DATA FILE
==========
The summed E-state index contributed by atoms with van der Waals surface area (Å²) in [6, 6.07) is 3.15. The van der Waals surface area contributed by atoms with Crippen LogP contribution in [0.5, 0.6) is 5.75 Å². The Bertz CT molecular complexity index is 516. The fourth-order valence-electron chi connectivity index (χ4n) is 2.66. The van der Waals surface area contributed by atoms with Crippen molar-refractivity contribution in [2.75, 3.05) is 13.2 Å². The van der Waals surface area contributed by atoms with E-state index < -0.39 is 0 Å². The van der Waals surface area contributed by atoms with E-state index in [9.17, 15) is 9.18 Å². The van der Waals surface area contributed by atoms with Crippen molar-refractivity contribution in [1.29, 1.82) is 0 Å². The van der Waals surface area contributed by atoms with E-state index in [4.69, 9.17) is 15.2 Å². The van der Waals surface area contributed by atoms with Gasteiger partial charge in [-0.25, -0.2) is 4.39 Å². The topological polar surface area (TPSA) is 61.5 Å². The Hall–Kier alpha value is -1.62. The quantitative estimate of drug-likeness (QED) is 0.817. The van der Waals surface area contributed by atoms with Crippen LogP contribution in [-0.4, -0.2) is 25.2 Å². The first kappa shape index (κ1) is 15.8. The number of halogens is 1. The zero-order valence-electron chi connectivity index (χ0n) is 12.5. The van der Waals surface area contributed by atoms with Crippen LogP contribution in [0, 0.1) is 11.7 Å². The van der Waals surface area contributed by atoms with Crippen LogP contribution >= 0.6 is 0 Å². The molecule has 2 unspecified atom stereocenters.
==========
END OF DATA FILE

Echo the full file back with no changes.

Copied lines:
The summed E-state index contributed by atoms with van der Waals surface area (Å²) in [6, 6.07) is 3.15. The van der Waals surface area contributed by atoms with Crippen LogP contribution in [0.5, 0.6) is 5.75 Å². The Bertz CT molecular complexity index is 516. The fourth-order valence-electron chi connectivity index (χ4n) is 2.66. The van der Waals surface area contributed by atoms with Crippen molar-refractivity contribution in [2.75, 3.05) is 13.2 Å². The van der Waals surface area contributed by atoms with E-state index < -0.39 is 0 Å². The van der Waals surface area contributed by atoms with E-state index in [9.17, 15) is 9.18 Å². The van der Waals surface area contributed by atoms with Crippen molar-refractivity contribution in [1.29, 1.82) is 0 Å². The van der Waals surface area contributed by atoms with E-state index in [4.69, 9.17) is 15.2 Å². The van der Waals surface area contributed by atoms with Gasteiger partial charge in [-0.25, -0.2) is 4.39 Å². The topological polar surface area (TPSA) is 61.5 Å². The Hall–Kier alpha value is -1.62. The quantitative estimate of drug-likeness (QED) is 0.817. The van der Waals surface area contributed by atoms with Crippen LogP contribution in [-0.4, -0.2) is 25.2 Å². The first kappa shape index (κ1) is 15.8. The number of halogens is 1. The zero-order valence-electron chi connectivity index (χ0n) is 12.5. The van der Waals surface area contributed by atoms with Crippen LogP contribution in [0, 0.1) is 11.7 Å². The van der Waals surface area contributed by atoms with Crippen LogP contribution >= 0.6 is 0 Å². The molecule has 2 unspecified atom stereocenters.